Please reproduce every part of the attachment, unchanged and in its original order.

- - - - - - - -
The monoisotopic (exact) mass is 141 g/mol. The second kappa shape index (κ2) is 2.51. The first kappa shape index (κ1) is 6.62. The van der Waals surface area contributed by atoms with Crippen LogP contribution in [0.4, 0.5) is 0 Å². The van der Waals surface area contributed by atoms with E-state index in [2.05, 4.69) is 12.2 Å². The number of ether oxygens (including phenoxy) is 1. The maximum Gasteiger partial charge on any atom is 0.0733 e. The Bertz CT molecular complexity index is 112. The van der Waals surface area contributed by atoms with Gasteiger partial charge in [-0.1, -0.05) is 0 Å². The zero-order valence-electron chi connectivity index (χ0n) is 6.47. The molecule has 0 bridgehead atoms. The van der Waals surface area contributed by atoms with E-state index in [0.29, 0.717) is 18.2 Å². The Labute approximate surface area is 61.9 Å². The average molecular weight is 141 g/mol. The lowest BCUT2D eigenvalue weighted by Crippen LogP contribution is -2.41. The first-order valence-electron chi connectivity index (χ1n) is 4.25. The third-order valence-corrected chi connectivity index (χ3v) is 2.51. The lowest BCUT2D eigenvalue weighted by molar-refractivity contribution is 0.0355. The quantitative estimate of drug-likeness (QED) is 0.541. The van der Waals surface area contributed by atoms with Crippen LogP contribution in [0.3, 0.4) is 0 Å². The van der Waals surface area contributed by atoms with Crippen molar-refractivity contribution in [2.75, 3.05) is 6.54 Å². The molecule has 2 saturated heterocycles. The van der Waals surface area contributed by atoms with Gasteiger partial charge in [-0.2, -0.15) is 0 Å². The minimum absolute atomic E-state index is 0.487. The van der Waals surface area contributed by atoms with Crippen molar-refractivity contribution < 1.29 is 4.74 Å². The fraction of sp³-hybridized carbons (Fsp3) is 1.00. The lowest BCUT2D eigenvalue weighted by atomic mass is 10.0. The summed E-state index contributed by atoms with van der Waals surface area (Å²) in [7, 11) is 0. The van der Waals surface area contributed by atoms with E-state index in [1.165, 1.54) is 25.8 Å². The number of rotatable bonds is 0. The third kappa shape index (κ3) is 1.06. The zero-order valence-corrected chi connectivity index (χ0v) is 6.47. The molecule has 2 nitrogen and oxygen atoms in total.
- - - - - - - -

The monoisotopic (exact) mass is 141 g/mol. The second kappa shape index (κ2) is 2.51. The first kappa shape index (κ1) is 6.62. The van der Waals surface area contributed by atoms with Crippen LogP contribution in [0.4, 0.5) is 0 Å². The van der Waals surface area contributed by atoms with E-state index in [2.05, 4.69) is 12.2 Å². The number of ether oxygens (including phenoxy) is 1. The maximum Gasteiger partial charge on any atom is 0.0733 e. The Bertz CT molecular complexity index is 112. The van der Waals surface area contributed by atoms with Gasteiger partial charge in [-0.1, -0.05) is 0 Å². The zero-order valence-electron chi connectivity index (χ0n) is 6.47. The molecule has 0 bridgehead atoms. The van der Waals surface area contributed by atoms with E-state index in [0.29, 0.717) is 18.2 Å². The Labute approximate surface area is 61.9 Å². The average molecular weight is 141 g/mol. The lowest BCUT2D eigenvalue weighted by Crippen LogP contribution is -2.41. The first-order valence-electron chi connectivity index (χ1n) is 4.25. The third-order valence-corrected chi connectivity index (χ3v) is 2.51. The lowest BCUT2D eigenvalue weighted by molar-refractivity contribution is 0.0355. The quantitative estimate of drug-likeness (QED) is 0.541. The van der Waals surface area contributed by atoms with Crippen LogP contribution in [0.3, 0.4) is 0 Å². The van der Waals surface area contributed by atoms with Crippen molar-refractivity contribution in [2.75, 3.05) is 6.54 Å². The molecule has 2 saturated heterocycles. The van der Waals surface area contributed by atoms with Gasteiger partial charge in [-0.2, -0.15) is 0 Å². The minimum absolute atomic E-state index is 0.487. The van der Waals surface area contributed by atoms with Crippen molar-refractivity contribution < 1.29 is 4.74 Å². The fraction of sp³-hybridized carbons (Fsp3) is 1.00. The lowest BCUT2D eigenvalue weighted by atomic mass is 10.0. The summed E-state index contributed by atoms with van der Waals surface area (Å²) in [7, 11) is 0. The van der Waals surface area contributed by atoms with E-state index in [1.165, 1.54) is 25.8 Å². The number of rotatable bonds is 0. The third kappa shape index (κ3) is 1.06. The zero-order valence-corrected chi connectivity index (χ0v) is 6.47. The molecule has 2 nitrogen and oxygen atoms in total.